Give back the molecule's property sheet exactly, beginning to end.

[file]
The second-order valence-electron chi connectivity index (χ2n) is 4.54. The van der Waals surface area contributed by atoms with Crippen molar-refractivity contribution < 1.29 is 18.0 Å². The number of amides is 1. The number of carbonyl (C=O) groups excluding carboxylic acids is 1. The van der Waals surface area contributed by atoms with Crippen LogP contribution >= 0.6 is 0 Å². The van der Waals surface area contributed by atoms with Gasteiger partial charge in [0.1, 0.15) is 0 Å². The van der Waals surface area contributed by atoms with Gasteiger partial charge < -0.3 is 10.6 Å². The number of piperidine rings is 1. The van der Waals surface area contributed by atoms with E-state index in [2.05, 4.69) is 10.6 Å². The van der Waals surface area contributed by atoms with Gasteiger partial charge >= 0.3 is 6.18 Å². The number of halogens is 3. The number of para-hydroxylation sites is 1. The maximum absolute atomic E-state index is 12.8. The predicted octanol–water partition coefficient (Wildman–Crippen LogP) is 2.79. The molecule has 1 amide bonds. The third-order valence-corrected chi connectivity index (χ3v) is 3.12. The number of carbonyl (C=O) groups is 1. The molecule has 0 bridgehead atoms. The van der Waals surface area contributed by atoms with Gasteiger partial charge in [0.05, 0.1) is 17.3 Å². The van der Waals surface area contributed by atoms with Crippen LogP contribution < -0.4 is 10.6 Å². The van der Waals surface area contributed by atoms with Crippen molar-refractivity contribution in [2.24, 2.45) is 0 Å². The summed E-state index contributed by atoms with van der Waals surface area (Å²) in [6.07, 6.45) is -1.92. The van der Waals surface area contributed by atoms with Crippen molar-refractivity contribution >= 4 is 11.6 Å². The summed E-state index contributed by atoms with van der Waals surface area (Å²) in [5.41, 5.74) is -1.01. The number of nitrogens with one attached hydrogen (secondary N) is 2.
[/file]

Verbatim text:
The second-order valence-electron chi connectivity index (χ2n) is 4.54. The van der Waals surface area contributed by atoms with Crippen molar-refractivity contribution < 1.29 is 18.0 Å². The number of amides is 1. The number of carbonyl (C=O) groups excluding carboxylic acids is 1. The van der Waals surface area contributed by atoms with Crippen LogP contribution >= 0.6 is 0 Å². The van der Waals surface area contributed by atoms with Gasteiger partial charge in [0.1, 0.15) is 0 Å². The van der Waals surface area contributed by atoms with Gasteiger partial charge < -0.3 is 10.6 Å². The number of piperidine rings is 1. The van der Waals surface area contributed by atoms with E-state index in [2.05, 4.69) is 10.6 Å². The van der Waals surface area contributed by atoms with Gasteiger partial charge >= 0.3 is 6.18 Å². The number of halogens is 3. The number of para-hydroxylation sites is 1. The maximum absolute atomic E-state index is 12.8. The predicted octanol–water partition coefficient (Wildman–Crippen LogP) is 2.79. The molecule has 1 amide bonds. The third-order valence-corrected chi connectivity index (χ3v) is 3.12. The number of carbonyl (C=O) groups is 1. The molecule has 0 bridgehead atoms. The van der Waals surface area contributed by atoms with Gasteiger partial charge in [0.05, 0.1) is 17.3 Å². The van der Waals surface area contributed by atoms with Crippen LogP contribution < -0.4 is 10.6 Å². The van der Waals surface area contributed by atoms with Crippen molar-refractivity contribution in [2.24, 2.45) is 0 Å². The summed E-state index contributed by atoms with van der Waals surface area (Å²) in [6.07, 6.45) is -1.92. The van der Waals surface area contributed by atoms with Crippen molar-refractivity contribution >= 4 is 11.6 Å². The summed E-state index contributed by atoms with van der Waals surface area (Å²) in [5.41, 5.74) is -1.01. The number of nitrogens with one attached hydrogen (secondary N) is 2.